If you create an Internet server, have a high volume of traffic, or multiple subnets, you will most likely use a leased line and a dedicated router. (To support high volumes of traffic and provide greater security, you should use Windows NT version 3.5 or higher, rather than Windows 95.)

As the name implies, the Internet is a group of interconnected networks. When you create an Internet server, you are adding another network to the network of networks. The network you add to the Internet can be one computer, a small workgroup, or your entire corporation's local area network, depending on the software and server support on your network.

The Internet is an IP network, so of course a Windows 95 computer connecting to the Internet must use TCP/IP to participate.

Windows 95 cannot act as a TCP/IP router. If you have a larger network with more than one subnet, you probably need the performance and security provided by a dedicated router (and likely have routers in your network already).

Direct access to the Internet using a dedicated router for clients on a large LAN

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Remote clients can dial into a remote-access server that has additional communications equipment to provide an Internet gateway. If you want to allow more than one simultaneous dial-in connection, this scenario requires Windows NT Server RAS or other advanced dial-up software.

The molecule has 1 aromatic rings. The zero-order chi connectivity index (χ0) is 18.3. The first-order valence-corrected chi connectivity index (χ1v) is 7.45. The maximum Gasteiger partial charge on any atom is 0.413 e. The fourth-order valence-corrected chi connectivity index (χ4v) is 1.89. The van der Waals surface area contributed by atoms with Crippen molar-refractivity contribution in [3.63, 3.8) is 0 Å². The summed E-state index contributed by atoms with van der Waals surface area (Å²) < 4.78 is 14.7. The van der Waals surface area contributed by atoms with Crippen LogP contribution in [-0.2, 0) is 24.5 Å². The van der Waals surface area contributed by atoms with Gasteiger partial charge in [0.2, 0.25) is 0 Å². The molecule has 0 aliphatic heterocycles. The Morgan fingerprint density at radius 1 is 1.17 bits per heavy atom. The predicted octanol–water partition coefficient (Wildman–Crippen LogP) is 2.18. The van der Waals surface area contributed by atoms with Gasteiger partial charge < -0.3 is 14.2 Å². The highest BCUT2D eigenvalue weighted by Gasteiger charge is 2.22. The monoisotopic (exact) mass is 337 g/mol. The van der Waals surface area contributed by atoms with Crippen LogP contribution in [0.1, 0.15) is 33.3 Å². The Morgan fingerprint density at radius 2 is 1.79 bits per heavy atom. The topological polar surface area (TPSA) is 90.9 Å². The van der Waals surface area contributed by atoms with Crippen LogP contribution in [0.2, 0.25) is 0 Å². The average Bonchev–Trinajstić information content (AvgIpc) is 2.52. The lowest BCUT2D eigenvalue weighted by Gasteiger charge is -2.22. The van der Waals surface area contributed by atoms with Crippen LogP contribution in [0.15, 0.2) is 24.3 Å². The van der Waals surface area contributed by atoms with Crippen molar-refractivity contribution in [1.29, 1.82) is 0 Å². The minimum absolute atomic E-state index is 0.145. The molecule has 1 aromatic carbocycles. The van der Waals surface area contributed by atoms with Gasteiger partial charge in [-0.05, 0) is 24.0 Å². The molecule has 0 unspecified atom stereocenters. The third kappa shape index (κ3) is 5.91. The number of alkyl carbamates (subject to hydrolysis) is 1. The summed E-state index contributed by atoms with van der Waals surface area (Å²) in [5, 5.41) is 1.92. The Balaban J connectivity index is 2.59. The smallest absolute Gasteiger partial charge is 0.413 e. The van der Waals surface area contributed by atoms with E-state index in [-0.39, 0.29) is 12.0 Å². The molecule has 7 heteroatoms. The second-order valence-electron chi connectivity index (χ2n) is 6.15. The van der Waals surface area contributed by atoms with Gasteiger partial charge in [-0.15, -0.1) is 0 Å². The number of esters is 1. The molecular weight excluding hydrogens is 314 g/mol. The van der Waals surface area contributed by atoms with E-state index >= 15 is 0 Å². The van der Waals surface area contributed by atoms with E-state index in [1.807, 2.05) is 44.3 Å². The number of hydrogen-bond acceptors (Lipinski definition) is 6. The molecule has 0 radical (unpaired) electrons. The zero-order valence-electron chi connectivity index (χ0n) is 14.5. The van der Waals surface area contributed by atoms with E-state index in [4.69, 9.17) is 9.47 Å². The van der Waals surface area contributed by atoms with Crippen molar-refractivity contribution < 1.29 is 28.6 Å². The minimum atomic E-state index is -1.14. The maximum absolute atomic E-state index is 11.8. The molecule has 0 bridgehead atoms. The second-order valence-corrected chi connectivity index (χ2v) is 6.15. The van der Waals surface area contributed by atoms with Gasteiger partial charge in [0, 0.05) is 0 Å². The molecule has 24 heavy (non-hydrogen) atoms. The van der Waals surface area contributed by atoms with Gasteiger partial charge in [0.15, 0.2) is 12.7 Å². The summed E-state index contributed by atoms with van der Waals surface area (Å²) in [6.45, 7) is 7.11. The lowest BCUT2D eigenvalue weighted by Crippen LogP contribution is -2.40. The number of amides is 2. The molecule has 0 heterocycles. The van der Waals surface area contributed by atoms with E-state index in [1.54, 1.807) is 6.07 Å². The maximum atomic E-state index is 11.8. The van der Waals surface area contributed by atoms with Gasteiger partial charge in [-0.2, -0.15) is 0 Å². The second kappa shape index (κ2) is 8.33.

Maintaining Security for Internet Connections

Security becomes an important issue when you are connected to the Internet. This section describes only basic Internet service configurations. Many options exist to protect a single computer or the entire LAN from external Internet clients that are not mentioned in this section.

Although you might want some users on your corporate network to use the Internet and Dial-Up Networking, and you might want users from the Internet to access certain information, you probably do not want dial-in and Internet users to have full access to the corporate network.

You can use physical isolation, protocol isolation, dedicated routers from other vendors, and other router security in your network to provide security, although the topology you choose also affects the services that can be provided to LAN users.

Caution: If a computer is connected directly to the Internet without a firewall, you should turn off the TCP/IP binding for File and Printer Sharing on that computer to avoid possible security breaches.

If you allow Internet users to connect to a computer on your internal network while using only password protection on files, your security is always endangered by possible password cracking or by user carelessness or ignorance.